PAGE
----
The most recent public polling on topics such as the popularity of the healthcare law, its impact on the medical profession, health costs, and more.

A majority of voters back the idea of tying Medicaid eligibility to employment status as the Trump administration weighs whether to give more states the power to impose work requirements on the government health program.

In an Aug. 10-14 Morning Consult/POLITICO poll, 1,997 registered voters were asked whether they generally support requiring individuals to have a job in order to be eligible for the program. Fifty-one percent of voters said they support that proposal, while 37 percent said they oppose it. The survey has a margin of error of plus or minus 2 percentage points.

. . .

A majority of the public (57 percent) want to see Republicans in Congress work with Democrats to make improvements to the 2010 health care law, while smaller shares say they want to see Republicans in Congress continue working on their own plan to repeal and replace the ACA (21 percent) or move on from health care to work on other priorities (21 percent). However, about half of Republicans and Trump supporters would like to see Republicans in Congress keep working on a plan to repeal the ACA.
. . .

Nearly 8 in 10 Americans say President Donald Trump should be trying to make the health law work, according to poll conducted by the Kaiser Family Foundation. This includes large majorities of Democrats (95 percent) as well as half of Republicans (52 percent) and President Trump’s supporters (51 percent).

. . .

  • 56% say Medicaid should target set spending to the disabled, elderly, children, and pregnant women in poverty based on their specific needs.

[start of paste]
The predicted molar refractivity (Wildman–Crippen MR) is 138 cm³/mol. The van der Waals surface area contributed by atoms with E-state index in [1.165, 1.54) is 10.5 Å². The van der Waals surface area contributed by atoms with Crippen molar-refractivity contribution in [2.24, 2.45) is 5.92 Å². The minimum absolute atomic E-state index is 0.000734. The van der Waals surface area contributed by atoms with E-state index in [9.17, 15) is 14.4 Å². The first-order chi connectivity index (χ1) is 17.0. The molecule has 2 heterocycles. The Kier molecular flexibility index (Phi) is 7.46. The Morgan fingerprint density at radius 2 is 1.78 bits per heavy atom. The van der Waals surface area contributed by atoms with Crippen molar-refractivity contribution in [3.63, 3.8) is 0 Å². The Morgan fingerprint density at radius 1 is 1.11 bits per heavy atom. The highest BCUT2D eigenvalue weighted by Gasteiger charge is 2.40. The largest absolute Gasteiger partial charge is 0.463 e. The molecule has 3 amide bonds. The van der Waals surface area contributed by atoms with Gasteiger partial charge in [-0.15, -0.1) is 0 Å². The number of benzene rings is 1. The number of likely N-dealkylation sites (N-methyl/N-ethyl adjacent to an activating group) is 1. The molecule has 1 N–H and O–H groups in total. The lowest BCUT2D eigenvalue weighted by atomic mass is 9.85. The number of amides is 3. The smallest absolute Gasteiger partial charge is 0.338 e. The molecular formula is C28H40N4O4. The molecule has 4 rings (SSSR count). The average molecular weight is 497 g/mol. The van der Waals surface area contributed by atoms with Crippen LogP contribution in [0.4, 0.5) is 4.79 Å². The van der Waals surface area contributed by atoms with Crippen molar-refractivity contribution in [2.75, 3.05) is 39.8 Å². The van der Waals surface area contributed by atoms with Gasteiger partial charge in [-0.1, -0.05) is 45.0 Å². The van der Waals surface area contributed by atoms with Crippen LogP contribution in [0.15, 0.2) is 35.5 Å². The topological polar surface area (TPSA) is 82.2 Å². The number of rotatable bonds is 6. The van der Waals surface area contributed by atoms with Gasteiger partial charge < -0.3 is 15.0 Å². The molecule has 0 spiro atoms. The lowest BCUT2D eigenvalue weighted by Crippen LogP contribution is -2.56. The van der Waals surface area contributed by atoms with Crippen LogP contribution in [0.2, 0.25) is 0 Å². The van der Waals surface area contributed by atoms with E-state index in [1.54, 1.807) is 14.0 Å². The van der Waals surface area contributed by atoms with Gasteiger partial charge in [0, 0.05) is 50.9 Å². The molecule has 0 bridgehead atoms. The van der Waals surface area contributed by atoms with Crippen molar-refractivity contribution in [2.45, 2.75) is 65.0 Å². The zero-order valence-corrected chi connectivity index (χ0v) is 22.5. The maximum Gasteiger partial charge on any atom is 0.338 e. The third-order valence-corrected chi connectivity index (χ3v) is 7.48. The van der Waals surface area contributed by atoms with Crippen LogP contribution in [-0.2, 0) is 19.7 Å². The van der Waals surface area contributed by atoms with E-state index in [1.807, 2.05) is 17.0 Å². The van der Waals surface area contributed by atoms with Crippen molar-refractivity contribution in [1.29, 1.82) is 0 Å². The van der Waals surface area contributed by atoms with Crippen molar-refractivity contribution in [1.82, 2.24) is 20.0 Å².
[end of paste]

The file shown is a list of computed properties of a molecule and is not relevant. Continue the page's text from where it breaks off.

• 62% say it is a bad thing that Medicaid expansion spends money on childless adults, rather than the most vulnerable populations the program was designed to serve.
  • 57% say it is a bad thing that Obamacare gave states higher reimbursements for adding able-bodied adults to Medicaid than for serving the elderly and disabled.
  • No majority support for any single approach to reform
  • 44% want to keep ACA but make significant changes
  • Slight majority of Americans (53%) approve of the ACA

The Kaiser Family Foundation asked Americans about replacing the Affordable Care Act, and 55 percent of those surveyed want the Senate to reject a bill that passed the House unless the Senate makes major changes. Joe Antos says, “Not only do Democratic respondents think that the things that are going wrong are really on President Trump’s watch and he’s responsible but most Republicans believe that, too.”

Americans view Humana Inc. and Aetna Inc. no less favorably after the industry giants announced their plans to pull out of the Affordable Care Act’s individual exchanges in 2018, according to Morning Consult Brand Intelligence data.

. . .

Health care has become an ongoing source of pain for many small-business owners. It was the top issue owners wanted Trump to address in a survey of 700 owners and prospective buyers in late February by BizBuy Sell, a marketplace for small businesses.

Among respondents, 60 percent favored an ACA repeal. The major reason: spiraling health insurance premiums — often a result of insurance companies fleeing the marketplace.

. . .

Forty-nine percent of registered voters say congressional Republicans should continue with their efforts to replace Obamacare, up from 37 percent in March immediately after the GOP canceled a House floor vote on its legislation, a Morning Consult/POLITICO survey shows.

A majority (61 percent) of the public say that because President Trump and Republicans in Congress are in control of the government, they are now responsible for any problems with the ACA moving forward. About three in ten Americans (31 percent) say that because President Obama and Democrats in Congress passed the law, they are responsible for any problems with it.

. . .